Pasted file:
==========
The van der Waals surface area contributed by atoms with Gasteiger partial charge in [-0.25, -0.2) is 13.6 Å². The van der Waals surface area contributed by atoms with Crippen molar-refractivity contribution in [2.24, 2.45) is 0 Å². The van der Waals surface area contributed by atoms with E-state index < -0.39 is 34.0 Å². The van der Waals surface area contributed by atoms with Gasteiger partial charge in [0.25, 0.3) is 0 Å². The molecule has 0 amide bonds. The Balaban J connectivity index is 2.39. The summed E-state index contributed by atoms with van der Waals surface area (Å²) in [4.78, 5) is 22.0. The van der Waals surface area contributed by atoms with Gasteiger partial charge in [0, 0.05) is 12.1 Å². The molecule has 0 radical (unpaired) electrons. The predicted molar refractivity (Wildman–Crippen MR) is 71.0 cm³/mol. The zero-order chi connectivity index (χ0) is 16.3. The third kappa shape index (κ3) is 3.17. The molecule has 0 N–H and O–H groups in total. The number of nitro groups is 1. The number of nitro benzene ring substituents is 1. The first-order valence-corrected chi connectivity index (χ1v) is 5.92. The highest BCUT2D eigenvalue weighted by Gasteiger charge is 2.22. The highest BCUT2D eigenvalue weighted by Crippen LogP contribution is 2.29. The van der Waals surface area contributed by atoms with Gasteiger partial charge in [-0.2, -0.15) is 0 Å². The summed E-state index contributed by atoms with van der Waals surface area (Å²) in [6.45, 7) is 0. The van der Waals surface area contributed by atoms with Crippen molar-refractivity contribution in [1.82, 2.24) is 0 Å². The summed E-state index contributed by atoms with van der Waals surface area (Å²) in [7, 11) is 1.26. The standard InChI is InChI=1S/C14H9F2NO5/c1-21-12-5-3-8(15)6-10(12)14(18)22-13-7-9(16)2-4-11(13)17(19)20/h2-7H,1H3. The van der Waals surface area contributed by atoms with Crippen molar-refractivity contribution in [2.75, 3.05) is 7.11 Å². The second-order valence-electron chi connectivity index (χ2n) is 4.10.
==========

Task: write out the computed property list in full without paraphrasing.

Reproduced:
The van der Waals surface area contributed by atoms with Gasteiger partial charge in [-0.25, -0.2) is 13.6 Å². The van der Waals surface area contributed by atoms with Crippen molar-refractivity contribution in [2.24, 2.45) is 0 Å². The van der Waals surface area contributed by atoms with E-state index < -0.39 is 34.0 Å². The van der Waals surface area contributed by atoms with Gasteiger partial charge in [0.25, 0.3) is 0 Å². The molecule has 0 amide bonds. The Balaban J connectivity index is 2.39. The summed E-state index contributed by atoms with van der Waals surface area (Å²) in [4.78, 5) is 22.0. The van der Waals surface area contributed by atoms with Gasteiger partial charge in [0, 0.05) is 12.1 Å². The molecule has 0 radical (unpaired) electrons. The predicted molar refractivity (Wildman–Crippen MR) is 71.0 cm³/mol. The zero-order chi connectivity index (χ0) is 16.3. The third kappa shape index (κ3) is 3.17. The molecule has 0 N–H and O–H groups in total. The number of nitro groups is 1. The number of nitro benzene ring substituents is 1. The first-order valence-corrected chi connectivity index (χ1v) is 5.92. The highest BCUT2D eigenvalue weighted by Gasteiger charge is 2.22. The highest BCUT2D eigenvalue weighted by Crippen LogP contribution is 2.29. The van der Waals surface area contributed by atoms with Gasteiger partial charge in [-0.2, -0.15) is 0 Å². The summed E-state index contributed by atoms with van der Waals surface area (Å²) in [6.45, 7) is 0. The van der Waals surface area contributed by atoms with Crippen molar-refractivity contribution in [1.82, 2.24) is 0 Å². The summed E-state index contributed by atoms with van der Waals surface area (Å²) in [7, 11) is 1.26. The standard InChI is InChI=1S/C14H9F2NO5/c1-21-12-5-3-8(15)6-10(12)14(18)22-13-7-9(16)2-4-11(13)17(19)20/h2-7H,1H3. The van der Waals surface area contributed by atoms with Crippen molar-refractivity contribution in [2.75, 3.05) is 7.11 Å². The second-order valence-electron chi connectivity index (χ2n) is 4.10.